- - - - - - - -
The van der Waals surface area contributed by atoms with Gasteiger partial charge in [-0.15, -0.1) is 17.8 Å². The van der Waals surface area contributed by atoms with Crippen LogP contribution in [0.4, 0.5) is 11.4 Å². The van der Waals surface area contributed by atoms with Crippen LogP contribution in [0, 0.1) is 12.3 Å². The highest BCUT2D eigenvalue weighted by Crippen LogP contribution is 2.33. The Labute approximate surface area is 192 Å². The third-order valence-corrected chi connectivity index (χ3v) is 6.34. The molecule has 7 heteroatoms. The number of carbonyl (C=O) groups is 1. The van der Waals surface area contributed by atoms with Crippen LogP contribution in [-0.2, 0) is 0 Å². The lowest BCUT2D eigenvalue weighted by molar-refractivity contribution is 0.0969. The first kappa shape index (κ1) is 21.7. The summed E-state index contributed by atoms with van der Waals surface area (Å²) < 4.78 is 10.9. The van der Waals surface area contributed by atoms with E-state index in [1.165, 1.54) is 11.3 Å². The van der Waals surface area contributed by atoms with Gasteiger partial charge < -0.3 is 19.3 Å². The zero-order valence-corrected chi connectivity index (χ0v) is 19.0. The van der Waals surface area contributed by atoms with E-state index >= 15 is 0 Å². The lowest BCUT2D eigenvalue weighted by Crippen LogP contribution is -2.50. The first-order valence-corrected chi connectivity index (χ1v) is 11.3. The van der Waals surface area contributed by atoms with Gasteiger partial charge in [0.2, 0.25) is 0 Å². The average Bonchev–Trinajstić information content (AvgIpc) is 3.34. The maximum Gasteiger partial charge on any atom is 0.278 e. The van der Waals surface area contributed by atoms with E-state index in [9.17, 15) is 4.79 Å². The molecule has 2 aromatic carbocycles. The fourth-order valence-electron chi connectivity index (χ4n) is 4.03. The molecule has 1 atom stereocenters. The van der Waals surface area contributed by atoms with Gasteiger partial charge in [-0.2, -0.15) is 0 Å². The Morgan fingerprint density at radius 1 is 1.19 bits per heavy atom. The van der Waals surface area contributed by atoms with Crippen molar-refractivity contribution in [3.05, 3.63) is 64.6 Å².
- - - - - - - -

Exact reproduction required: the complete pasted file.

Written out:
The van der Waals surface area contributed by atoms with Gasteiger partial charge in [-0.15, -0.1) is 17.8 Å². The van der Waals surface area contributed by atoms with Crippen LogP contribution in [0.4, 0.5) is 11.4 Å². The van der Waals surface area contributed by atoms with Crippen LogP contribution in [0, 0.1) is 12.3 Å². The highest BCUT2D eigenvalue weighted by Crippen LogP contribution is 2.33. The Labute approximate surface area is 192 Å². The third-order valence-corrected chi connectivity index (χ3v) is 6.34. The molecule has 7 heteroatoms. The number of carbonyl (C=O) groups is 1. The van der Waals surface area contributed by atoms with Crippen LogP contribution in [-0.2, 0) is 0 Å². The lowest BCUT2D eigenvalue weighted by molar-refractivity contribution is 0.0969. The first kappa shape index (κ1) is 21.7. The summed E-state index contributed by atoms with van der Waals surface area (Å²) < 4.78 is 10.9. The van der Waals surface area contributed by atoms with E-state index in [1.165, 1.54) is 11.3 Å². The van der Waals surface area contributed by atoms with Gasteiger partial charge < -0.3 is 19.3 Å². The zero-order valence-corrected chi connectivity index (χ0v) is 19.0. The van der Waals surface area contributed by atoms with E-state index >= 15 is 0 Å². The lowest BCUT2D eigenvalue weighted by Crippen LogP contribution is -2.50. The first-order valence-corrected chi connectivity index (χ1v) is 11.3. The van der Waals surface area contributed by atoms with Gasteiger partial charge in [0.2, 0.25) is 0 Å². The average Bonchev–Trinajstić information content (AvgIpc) is 3.34. The maximum Gasteiger partial charge on any atom is 0.278 e. The van der Waals surface area contributed by atoms with E-state index in [9.17, 15) is 4.79 Å². The molecule has 2 aromatic carbocycles. The fourth-order valence-electron chi connectivity index (χ4n) is 4.03. The molecule has 1 atom stereocenters. The van der Waals surface area contributed by atoms with Gasteiger partial charge in [-0.2, -0.15) is 0 Å². The Morgan fingerprint density at radius 1 is 1.19 bits per heavy atom. The van der Waals surface area contributed by atoms with Crippen molar-refractivity contribution in [3.05, 3.63) is 64.6 Å².